CASE Europe response to the FPS working group report, 30 September 2016

Following the recommendations of Sir Stuart Etherington, Chief Executive of the National Council for Voluntary Organisations in the Review into the Regulation of Charity Fundraising, George Kidd, chair of the Direct Marketing Commission has headed up a working group to develop a model for the Fundraising Preference Service.

The Fundraising Regulator’s findings and proposals can be found here. Final responses to the report were due on Friday 30 September. CASE Europe submitted the response to the Fundraising Regulator on behalf of our members:

This consultation continues a pattern of listening and responding to advice received, as happened with the levy consultation, and this approach is both noted and appreciated.

Our view is that context is important. The context of fundraising in the education sector is different to other sectors. The procedures followed need to work within the context. We note that the legislation focuses on what happens in large charities, and smaller charities will be exempted because of the context of their work. We believe there are a number of other considerations needed given the context of fundraising within educational institutions:

  • Fundraising in an education environment is a small percentage of total income. It does not receive the same focus as charities which are largely dependent on fundraising income for their survival. It is, therefore, approached in a somewhat different way to the large charities. Regulation therefore needs to be accommodating to this context too.
  • So given this, we are concerned by the prospect of the impact of alumni pressing the ‘large red button’ at an early stage in the development of their relationship with their university. Constraining the relationship this way may be yet another unintended consequence for universities of the tightening of regulation of charity fundraising regulation. To avoid this, we would argue strongly that any alumni, in addition to anyone who has given a donation in the past 24 months, should be eligible to be contacted by their university if they press the ‘large red button’.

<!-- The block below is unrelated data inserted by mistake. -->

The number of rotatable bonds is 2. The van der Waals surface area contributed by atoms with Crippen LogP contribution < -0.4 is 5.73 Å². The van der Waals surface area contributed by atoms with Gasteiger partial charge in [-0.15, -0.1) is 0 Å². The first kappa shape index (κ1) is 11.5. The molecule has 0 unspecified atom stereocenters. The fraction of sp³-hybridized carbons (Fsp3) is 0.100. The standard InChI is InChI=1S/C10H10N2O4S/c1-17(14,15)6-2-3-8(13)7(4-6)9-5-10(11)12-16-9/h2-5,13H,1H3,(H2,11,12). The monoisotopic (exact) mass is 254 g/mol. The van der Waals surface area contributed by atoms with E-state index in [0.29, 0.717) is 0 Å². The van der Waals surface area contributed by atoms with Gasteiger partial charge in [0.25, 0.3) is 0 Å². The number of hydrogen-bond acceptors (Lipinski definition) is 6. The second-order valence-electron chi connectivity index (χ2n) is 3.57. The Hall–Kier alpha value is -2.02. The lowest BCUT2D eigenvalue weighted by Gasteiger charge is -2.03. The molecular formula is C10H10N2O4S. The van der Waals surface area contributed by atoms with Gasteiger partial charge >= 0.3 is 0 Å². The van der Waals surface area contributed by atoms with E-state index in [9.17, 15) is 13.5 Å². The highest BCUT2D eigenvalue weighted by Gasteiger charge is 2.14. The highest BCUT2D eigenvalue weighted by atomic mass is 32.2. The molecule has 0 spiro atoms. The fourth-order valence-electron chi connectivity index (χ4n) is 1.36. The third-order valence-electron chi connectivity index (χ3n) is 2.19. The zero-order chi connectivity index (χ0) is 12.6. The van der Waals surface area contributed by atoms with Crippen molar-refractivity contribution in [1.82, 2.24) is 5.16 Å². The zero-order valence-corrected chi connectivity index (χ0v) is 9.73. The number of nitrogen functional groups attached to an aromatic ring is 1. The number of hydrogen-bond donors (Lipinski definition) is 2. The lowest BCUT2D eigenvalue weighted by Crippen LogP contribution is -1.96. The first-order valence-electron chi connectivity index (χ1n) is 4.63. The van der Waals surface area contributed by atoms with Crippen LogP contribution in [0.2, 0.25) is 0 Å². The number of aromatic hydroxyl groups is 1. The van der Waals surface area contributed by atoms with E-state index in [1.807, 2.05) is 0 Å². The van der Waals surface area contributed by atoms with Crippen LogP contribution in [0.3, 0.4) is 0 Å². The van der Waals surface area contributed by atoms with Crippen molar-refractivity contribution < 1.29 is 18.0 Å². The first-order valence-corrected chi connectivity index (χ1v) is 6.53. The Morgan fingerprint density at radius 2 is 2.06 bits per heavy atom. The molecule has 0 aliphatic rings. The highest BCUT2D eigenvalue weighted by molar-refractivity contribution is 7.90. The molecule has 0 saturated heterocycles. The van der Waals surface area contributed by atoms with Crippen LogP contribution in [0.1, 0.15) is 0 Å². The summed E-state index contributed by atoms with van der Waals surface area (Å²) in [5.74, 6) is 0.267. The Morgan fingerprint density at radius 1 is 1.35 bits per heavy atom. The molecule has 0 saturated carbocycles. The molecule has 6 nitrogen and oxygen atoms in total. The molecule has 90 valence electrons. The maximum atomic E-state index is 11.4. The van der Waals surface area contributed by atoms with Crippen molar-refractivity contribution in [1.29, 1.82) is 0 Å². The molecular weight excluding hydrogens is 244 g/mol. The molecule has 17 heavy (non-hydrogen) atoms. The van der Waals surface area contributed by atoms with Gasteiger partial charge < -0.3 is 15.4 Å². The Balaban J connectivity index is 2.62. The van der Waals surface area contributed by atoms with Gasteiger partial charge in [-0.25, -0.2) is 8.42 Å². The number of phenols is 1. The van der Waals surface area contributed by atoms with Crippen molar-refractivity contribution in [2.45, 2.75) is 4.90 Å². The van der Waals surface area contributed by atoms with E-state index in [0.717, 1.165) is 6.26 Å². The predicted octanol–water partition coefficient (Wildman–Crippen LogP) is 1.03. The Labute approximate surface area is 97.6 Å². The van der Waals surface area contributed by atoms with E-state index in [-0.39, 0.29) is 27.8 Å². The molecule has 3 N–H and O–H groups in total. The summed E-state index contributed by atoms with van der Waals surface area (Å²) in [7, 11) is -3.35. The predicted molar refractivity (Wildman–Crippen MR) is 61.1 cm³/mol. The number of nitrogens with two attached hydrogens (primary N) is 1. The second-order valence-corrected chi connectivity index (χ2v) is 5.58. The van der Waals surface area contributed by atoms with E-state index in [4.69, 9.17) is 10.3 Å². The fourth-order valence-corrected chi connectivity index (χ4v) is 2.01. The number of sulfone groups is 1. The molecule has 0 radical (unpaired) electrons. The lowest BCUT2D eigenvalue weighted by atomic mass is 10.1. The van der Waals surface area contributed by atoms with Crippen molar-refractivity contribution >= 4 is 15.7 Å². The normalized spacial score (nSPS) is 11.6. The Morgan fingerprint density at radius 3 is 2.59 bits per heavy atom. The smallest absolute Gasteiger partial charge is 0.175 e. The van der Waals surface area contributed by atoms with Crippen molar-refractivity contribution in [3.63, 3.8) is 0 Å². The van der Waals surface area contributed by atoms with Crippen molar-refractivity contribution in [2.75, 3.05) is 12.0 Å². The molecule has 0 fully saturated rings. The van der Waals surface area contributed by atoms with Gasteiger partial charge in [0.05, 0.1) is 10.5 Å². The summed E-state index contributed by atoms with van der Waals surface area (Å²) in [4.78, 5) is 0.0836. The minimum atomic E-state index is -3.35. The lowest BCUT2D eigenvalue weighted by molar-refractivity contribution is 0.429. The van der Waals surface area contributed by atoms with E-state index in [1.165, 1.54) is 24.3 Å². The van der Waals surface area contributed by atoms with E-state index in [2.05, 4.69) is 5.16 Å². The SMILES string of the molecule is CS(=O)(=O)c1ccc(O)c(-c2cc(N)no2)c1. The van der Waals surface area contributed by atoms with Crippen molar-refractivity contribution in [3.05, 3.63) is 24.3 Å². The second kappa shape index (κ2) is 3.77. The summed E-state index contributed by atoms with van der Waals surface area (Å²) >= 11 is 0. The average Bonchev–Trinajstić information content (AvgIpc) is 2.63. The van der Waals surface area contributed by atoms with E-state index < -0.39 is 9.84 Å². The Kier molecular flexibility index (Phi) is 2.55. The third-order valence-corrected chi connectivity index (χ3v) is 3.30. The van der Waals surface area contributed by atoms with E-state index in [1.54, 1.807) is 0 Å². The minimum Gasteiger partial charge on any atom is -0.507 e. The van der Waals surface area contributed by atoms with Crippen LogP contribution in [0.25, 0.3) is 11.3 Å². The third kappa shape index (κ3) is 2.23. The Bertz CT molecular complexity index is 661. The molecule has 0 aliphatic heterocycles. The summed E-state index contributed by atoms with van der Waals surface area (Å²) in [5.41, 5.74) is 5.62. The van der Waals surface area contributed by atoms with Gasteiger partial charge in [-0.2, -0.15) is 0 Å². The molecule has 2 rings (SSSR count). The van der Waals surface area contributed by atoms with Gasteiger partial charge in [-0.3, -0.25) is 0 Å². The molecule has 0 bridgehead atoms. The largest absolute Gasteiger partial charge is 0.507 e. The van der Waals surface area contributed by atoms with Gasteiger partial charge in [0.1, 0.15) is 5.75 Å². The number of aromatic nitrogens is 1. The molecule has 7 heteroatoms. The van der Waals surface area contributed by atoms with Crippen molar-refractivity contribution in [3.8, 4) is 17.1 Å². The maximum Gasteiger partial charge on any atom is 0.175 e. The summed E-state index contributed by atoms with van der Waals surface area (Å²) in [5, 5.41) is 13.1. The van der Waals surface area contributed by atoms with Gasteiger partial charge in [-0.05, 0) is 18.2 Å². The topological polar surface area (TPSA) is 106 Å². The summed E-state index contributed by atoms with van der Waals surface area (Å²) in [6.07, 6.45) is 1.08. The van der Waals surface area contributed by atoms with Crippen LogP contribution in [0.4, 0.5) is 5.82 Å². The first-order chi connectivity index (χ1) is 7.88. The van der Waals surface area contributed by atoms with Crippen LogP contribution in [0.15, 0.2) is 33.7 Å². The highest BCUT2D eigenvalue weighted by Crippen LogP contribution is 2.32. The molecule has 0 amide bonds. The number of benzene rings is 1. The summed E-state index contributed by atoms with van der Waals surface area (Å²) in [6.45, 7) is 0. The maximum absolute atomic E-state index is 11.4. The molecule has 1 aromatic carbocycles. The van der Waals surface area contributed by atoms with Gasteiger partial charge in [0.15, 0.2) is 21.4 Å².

• The vast majority of fundraising contact is with alumni. The role of alumni supporting their university after they leave is an area which is developing in this country, it is nowhere near as developed as practices in the Unites States. So the context is one of an emerging practice, small but of growing importance given national policy and the missions of universities. It is also a relationship that develops over decades. Again, an important context to note.
  • Finally, we note that the FPS, MPS and TPS will work alongside each other. Given the circumstances this is an understandable compromise. However, it also provides the risk of errors and complications of having three systems. We would urge a further review and amendment to pull all these systems into one.

We have valued the opportunity to work with you on behalf of our members to get this regulation right, so that it can be effective in its goal of protecting the public from negative practices, whilst providing enough targeting and nuance for universities, schools and colleges who follow best practice to continue to raise essential funds from alumni and supporters.

You can view the final proposals released by the Fundraising Regulator here.

We will continue to advocate on behalf of our members, and will keep you updated of any progress in the upcoming weeks and months.

John Middleton is Executive Director at CASE Europe